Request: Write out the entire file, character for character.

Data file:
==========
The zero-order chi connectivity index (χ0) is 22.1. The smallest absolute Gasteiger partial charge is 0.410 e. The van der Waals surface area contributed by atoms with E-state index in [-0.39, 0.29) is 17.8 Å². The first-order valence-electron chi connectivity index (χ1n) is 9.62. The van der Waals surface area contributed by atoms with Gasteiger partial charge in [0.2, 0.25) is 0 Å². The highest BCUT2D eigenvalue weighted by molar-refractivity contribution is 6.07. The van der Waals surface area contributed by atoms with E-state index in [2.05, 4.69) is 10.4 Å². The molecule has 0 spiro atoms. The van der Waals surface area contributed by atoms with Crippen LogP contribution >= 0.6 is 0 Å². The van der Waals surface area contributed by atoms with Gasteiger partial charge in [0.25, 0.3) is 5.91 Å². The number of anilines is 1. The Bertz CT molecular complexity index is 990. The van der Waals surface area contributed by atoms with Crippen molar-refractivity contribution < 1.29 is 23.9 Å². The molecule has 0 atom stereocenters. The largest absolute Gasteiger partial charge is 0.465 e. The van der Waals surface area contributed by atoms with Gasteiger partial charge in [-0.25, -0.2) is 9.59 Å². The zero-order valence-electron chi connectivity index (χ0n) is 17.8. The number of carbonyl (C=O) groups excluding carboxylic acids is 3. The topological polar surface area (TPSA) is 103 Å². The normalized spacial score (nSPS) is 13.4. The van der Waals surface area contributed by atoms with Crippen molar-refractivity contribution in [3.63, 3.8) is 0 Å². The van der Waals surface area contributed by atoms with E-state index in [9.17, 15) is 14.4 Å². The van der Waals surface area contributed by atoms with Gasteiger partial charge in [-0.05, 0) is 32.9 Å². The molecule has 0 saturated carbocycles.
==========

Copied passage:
The zero-order chi connectivity index (χ0) is 22.1. The smallest absolute Gasteiger partial charge is 0.410 e. The van der Waals surface area contributed by atoms with E-state index in [-0.39, 0.29) is 17.8 Å². The first-order valence-electron chi connectivity index (χ1n) is 9.62. The van der Waals surface area contributed by atoms with Gasteiger partial charge in [0.2, 0.25) is 0 Å². The highest BCUT2D eigenvalue weighted by molar-refractivity contribution is 6.07. The van der Waals surface area contributed by atoms with E-state index in [2.05, 4.69) is 10.4 Å². The molecule has 0 spiro atoms. The van der Waals surface area contributed by atoms with Crippen LogP contribution >= 0.6 is 0 Å². The van der Waals surface area contributed by atoms with Gasteiger partial charge in [0.25, 0.3) is 5.91 Å². The number of anilines is 1. The Bertz CT molecular complexity index is 990. The van der Waals surface area contributed by atoms with Crippen molar-refractivity contribution < 1.29 is 23.9 Å². The molecule has 0 atom stereocenters. The largest absolute Gasteiger partial charge is 0.465 e. The van der Waals surface area contributed by atoms with Gasteiger partial charge in [-0.25, -0.2) is 9.59 Å². The zero-order valence-electron chi connectivity index (χ0n) is 17.8. The number of carbonyl (C=O) groups excluding carboxylic acids is 3. The topological polar surface area (TPSA) is 103 Å². The normalized spacial score (nSPS) is 13.4. The van der Waals surface area contributed by atoms with Crippen molar-refractivity contribution in [3.63, 3.8) is 0 Å². The van der Waals surface area contributed by atoms with E-state index in [9.17, 15) is 14.4 Å². The van der Waals surface area contributed by atoms with Gasteiger partial charge in [-0.05, 0) is 32.9 Å². The molecule has 0 saturated carbocycles.